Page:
Not the Newcastle Casino Lose Your Money Park, it turns out. That illadvised idea lasted less than 24 hours, but it still seems we are doomed to stick the “Chickasaw” label on the park, which has as much to do with baseball as if we’d named it for Snooki.
From the moment the ballpark opened in 1998, citizens and patrons have been less than comfortable with the whole naming-rights scenario. First it was Southwestern Bell, then Southwestern Bell Bricktown, then AT&T. Anyone who came up with the cash could presumably decide what to call a place where baseball is played, even when the name had nothing to do with baseball or common sense.
People who love baseball, more than any other sport, cherish the legends and traditions of the game. That’s why the ballpark is flanked by streets named for Mickey Mantle and Joe Carter, both revered Oklahoma-born players. It’s why a statue of Johnny Bench stands watch over … well, poor Johnny came very close to welcoming folks to a place named for a casino.
So what is the answer? There’s another baseball legend from Oklahoma who has yet to be honored at The Brick. Born in Earlsboro, he played 21 years for the Pittsburgh Pirates, won two World Series titles, was an MVP, hit 475 career home runs and was one of the most revered players of his era. He went to the Hall of Fame in 1988.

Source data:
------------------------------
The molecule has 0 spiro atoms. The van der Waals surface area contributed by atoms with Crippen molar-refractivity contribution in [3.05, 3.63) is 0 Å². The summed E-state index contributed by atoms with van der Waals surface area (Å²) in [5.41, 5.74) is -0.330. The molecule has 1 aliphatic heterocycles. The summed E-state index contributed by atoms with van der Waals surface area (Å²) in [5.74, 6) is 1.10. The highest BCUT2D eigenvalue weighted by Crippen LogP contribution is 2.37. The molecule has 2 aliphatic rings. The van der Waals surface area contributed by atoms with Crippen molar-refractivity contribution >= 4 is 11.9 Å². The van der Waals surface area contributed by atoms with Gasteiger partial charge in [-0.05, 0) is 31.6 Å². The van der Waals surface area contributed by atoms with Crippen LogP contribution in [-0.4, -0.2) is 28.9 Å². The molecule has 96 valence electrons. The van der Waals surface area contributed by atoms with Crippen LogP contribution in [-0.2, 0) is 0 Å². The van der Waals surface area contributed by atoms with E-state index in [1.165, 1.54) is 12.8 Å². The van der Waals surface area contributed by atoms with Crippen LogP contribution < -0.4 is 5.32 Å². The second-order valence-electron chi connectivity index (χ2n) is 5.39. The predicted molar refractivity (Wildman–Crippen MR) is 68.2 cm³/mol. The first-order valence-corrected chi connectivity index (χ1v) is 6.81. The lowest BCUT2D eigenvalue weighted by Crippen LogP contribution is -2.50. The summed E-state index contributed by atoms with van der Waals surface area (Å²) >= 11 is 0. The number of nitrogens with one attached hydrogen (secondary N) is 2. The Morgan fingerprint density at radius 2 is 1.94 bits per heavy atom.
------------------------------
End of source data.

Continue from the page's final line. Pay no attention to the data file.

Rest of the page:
If you know and love baseball, you recognize Wilver Dornell Stargell, universally known as Willie. When he died in 2001, baseball fans knew they had lost not just one of the best players of his era, but one of the great gentlemen as well.
The folks who run the RedHawks can wriggle out of this mess with a simple solution: Announce that no naming rights will be sold, that to make up the financial difference ticket prices will increase by 50 cents or a buck a seat (no hardship to fans who routinely pay $4 for a soft drink) and that henceforth and hereafter, in perpetuity, the park will be named Willie Stargell Field.
The Mandalay baseball people who own the RedHawks have a chance to get it right after getting it very wrong. I’ll gladly pay a little more for my seat when they do.
—Mike Brake, Oklahoma City
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